About   5 comments

Jeff has a number of hobbies and interests. This blog is an outlet for the various items and activities he enjoys which include – studying the Bible, wood carving, chess, and whatever else happens to be added.

Jeff has pastored several local Baptist churches and is currently attending West Hills Baptist Church in Lebanon, TN.  Jeff have been married to the greatest wife on the planet since 1997. Jeff and Dawn have two sons (Cameron and Dalton) and live in beautiful Tennessee.


2007 – A.A.S in Computer Networking Technology, Cum Laude (Nashville State Tech)

2010 – B.S in Religion (Liberty University)

2013 – M.A in Biblical Studies (Temple Baptist Seminary)


Posted February 25, 2010 by avv604

5 responses to “About

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  1. May God be with you thru all off your efforts.

  2. http://www.austin-sparks.net/index.html Sparks is a Christian writer. Hope you enjoy. Found your site while reading about air rifles. I have a .25 Marauader.

    • Greetings Alan,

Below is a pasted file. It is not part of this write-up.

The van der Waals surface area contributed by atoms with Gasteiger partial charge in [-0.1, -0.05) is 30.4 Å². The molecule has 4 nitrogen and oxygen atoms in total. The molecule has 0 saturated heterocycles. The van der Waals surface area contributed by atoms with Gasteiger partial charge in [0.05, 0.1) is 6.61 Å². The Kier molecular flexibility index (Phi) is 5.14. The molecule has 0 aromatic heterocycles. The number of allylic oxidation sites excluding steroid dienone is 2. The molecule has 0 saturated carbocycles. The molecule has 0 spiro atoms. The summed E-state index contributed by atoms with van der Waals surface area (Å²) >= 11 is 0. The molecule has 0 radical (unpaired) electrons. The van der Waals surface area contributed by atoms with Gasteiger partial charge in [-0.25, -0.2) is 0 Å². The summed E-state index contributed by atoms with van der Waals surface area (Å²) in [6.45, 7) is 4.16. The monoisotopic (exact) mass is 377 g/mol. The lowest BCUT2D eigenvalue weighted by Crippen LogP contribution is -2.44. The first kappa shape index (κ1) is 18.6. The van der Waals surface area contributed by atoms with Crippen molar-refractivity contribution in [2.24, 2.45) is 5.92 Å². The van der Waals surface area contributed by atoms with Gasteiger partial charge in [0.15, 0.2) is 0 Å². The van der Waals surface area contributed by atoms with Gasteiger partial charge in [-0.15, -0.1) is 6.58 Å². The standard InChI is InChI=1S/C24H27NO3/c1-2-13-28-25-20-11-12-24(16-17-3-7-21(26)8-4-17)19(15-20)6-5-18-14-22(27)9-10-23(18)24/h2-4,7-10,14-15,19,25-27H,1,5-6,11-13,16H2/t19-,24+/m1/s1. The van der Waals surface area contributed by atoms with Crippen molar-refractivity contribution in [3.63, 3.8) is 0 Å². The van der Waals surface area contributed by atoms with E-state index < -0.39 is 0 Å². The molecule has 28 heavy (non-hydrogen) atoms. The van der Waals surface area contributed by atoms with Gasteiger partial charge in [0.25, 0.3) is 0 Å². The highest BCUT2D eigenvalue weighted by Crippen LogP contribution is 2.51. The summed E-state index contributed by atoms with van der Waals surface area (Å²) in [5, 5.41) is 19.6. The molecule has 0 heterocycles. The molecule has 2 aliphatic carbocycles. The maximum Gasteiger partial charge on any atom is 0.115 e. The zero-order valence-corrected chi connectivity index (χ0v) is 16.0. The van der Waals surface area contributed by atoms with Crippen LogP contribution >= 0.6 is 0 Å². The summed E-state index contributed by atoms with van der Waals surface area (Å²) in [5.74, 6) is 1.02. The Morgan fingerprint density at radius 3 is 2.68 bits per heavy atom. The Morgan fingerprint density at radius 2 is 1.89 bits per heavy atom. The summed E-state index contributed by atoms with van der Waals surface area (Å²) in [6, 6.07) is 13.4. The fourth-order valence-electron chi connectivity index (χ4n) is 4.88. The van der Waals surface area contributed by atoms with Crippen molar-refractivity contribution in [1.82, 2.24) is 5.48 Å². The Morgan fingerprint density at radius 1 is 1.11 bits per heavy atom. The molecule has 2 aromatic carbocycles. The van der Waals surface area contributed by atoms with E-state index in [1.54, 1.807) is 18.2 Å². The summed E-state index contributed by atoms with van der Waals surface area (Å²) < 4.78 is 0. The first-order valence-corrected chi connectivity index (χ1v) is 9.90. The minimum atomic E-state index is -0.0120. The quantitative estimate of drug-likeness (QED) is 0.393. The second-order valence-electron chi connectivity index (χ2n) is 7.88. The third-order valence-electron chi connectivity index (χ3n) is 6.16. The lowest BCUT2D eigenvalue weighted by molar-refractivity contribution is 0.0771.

Thank you very much for the link! I hope you enjoy the .25 Mrod. I have been told it is a tack driver.


  3. hey Jeff I think I saw your video on YouTube about your click chart and I thought that was pretty cool I want to make one myself but I’m a bit confused. See I have a ar15 22 rifle with a long range scope. It has a yardage knob on the left of the scope, on the top is up and down and right is left and right… Also in the middle of the scope you can twist it and it zooms in on the target. But my question is. Is that I’m not sure my gun is sighted in all the way. Because the knotches always get moved by accident. For example I sight my gun in at 25 steps ruffly sighted in. And say that I wanted to make a click chart. Wouldent I mess up the sighting if I try and make a click chart? Is it possible we can talk threw Facebook so I can send you pics of my scope
    ? -Eric

    • Hey Eric, I don’t have an AR15 rifle but have other rifles. In regards to the click chart, you have to use repeatable measured distances for the chart. Your steps will not be the same every time. You will not mess up the sight-in because you can always put it back to zero, which is your sight-in distance. You should use a tape measure or a laser range finder (not a accurate but works for long distances). Hope that helps. Let me know if you have any more questions.


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